Disparate Boundaries of the American Creed

Manuscript in Preparation

By Keitaro Okura and Sakeef M. Karim


What does it mean to be an American? Questions about who is included—or excluded— in articulations of the American creed are fiercely contested in the United States in the face of rapid demographic changes and heightened political polarization. In this study, we empirically interrogate these questions by using latent class regressions to analyze conjoint data probing the Americanness of hypothetical citizens. In doing so, we find five cultural logics that Americans use to define the contours of U.S. national membership and adjudicate the Americanness of their compatriots. These symbolic boundaries (i) defy traditional theoretical treatments that sort Americans into cultural segments that either endorse ethnoculturalism or emphasize civic-oriented conditions for inclusion in the nation; and (ii) cut across sociodemographic lines, suggesting that a diverse group of Americans endorse highly divergent (if not conflicting) visions of nationhood. In a final empirical step, we show how the five cultural logics uncovered in our analysis pattern attitudes towards expansionist immigration policy in uneven ways across racial lines. Taken together, our study offers a comprehensive overview of how Americans sketch the boundaries of nationhood in the early 21st century.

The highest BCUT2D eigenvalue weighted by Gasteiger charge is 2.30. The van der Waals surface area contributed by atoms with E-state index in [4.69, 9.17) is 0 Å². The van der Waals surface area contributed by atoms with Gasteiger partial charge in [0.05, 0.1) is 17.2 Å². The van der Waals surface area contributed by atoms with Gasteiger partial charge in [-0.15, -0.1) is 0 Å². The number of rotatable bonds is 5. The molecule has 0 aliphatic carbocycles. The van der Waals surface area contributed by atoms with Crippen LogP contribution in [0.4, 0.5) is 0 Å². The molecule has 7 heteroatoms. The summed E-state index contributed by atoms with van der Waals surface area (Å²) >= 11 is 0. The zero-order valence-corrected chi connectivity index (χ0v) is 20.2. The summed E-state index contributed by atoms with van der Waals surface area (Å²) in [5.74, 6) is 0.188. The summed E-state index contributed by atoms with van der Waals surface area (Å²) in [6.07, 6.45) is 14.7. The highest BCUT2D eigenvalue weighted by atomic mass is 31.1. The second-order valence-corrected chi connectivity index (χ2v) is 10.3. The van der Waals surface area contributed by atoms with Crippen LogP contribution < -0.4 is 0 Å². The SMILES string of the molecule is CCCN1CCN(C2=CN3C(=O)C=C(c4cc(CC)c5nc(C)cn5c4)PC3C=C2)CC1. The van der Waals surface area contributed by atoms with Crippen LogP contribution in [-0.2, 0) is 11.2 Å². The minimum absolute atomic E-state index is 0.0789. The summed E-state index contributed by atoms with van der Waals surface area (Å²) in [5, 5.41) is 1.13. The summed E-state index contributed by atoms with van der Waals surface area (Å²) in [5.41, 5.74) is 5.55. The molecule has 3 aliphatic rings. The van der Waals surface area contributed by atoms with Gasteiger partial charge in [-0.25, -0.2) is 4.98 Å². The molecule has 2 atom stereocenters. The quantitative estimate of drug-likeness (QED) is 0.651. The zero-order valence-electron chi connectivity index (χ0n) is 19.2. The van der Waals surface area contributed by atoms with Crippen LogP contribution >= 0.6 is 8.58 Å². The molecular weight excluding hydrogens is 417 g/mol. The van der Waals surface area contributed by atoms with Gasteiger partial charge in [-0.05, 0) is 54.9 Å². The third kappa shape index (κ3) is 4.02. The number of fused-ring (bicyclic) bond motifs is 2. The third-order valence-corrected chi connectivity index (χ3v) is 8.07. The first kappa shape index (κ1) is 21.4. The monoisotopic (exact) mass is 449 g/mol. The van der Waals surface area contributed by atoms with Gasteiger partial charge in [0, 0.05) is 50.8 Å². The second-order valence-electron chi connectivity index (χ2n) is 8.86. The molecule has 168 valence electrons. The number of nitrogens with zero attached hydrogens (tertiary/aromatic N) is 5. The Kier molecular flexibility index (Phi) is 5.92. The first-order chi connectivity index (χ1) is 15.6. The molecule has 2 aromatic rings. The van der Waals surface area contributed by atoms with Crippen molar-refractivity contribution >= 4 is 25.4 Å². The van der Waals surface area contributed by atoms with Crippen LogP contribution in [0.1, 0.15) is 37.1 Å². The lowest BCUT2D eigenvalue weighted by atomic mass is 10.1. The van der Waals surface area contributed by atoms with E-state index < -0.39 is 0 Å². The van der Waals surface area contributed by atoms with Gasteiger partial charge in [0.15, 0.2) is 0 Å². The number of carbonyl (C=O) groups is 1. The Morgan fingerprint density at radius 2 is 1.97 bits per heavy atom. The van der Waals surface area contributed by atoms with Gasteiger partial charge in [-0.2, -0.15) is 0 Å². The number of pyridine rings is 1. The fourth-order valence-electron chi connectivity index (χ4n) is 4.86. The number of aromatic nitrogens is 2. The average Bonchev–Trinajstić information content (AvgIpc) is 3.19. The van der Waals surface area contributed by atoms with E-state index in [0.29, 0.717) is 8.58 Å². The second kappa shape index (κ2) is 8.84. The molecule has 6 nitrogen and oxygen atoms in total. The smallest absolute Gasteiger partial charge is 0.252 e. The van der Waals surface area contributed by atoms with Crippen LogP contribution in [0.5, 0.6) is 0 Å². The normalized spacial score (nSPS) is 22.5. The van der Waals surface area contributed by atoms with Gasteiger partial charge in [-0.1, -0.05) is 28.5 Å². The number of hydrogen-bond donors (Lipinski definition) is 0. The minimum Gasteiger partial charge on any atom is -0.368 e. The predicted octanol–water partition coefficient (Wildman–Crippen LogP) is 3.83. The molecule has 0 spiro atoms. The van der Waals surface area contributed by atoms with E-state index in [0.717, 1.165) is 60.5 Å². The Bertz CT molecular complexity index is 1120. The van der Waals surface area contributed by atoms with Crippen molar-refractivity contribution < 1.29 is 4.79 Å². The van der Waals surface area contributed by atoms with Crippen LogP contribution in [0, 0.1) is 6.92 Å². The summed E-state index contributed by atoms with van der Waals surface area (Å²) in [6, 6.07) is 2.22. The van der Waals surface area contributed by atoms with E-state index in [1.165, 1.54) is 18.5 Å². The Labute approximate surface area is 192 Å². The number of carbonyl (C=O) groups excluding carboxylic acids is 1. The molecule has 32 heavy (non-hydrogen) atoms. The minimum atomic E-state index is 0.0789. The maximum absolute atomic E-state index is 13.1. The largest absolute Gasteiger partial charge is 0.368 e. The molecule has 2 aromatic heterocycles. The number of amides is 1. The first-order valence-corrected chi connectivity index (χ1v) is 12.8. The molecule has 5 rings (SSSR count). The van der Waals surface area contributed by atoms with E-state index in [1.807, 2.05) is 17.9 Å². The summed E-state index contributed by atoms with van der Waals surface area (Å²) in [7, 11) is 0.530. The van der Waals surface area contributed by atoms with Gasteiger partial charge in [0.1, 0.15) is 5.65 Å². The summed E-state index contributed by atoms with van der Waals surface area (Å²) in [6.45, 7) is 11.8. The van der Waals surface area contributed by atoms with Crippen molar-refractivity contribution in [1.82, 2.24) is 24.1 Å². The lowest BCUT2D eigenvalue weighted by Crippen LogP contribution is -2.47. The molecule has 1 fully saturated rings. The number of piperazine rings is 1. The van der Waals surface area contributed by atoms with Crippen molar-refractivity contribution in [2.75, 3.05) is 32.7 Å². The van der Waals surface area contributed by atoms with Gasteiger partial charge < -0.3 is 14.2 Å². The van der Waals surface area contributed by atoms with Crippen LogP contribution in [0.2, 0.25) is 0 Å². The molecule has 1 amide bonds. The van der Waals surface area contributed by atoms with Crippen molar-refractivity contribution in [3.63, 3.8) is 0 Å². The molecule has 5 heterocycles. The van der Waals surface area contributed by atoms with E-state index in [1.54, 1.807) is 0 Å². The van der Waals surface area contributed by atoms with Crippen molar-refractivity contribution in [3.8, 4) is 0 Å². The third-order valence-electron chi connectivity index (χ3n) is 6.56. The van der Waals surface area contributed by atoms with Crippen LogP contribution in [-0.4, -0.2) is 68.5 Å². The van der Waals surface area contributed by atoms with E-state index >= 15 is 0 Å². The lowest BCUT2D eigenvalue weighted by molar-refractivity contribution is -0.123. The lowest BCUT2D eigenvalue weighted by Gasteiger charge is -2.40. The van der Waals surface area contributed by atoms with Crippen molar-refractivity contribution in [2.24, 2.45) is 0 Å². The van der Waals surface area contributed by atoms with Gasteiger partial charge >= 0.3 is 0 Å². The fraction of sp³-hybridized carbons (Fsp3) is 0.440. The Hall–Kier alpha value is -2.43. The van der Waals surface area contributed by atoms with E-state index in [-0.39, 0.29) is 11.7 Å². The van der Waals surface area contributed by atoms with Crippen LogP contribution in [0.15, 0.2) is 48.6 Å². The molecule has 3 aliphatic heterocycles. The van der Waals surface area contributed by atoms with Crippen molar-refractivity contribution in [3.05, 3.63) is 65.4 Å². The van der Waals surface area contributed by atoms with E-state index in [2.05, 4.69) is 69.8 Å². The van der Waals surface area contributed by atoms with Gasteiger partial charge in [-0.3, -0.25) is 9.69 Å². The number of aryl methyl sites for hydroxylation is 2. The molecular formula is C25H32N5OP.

Posted on:
May 1, 2024
1 minute read, 186 words
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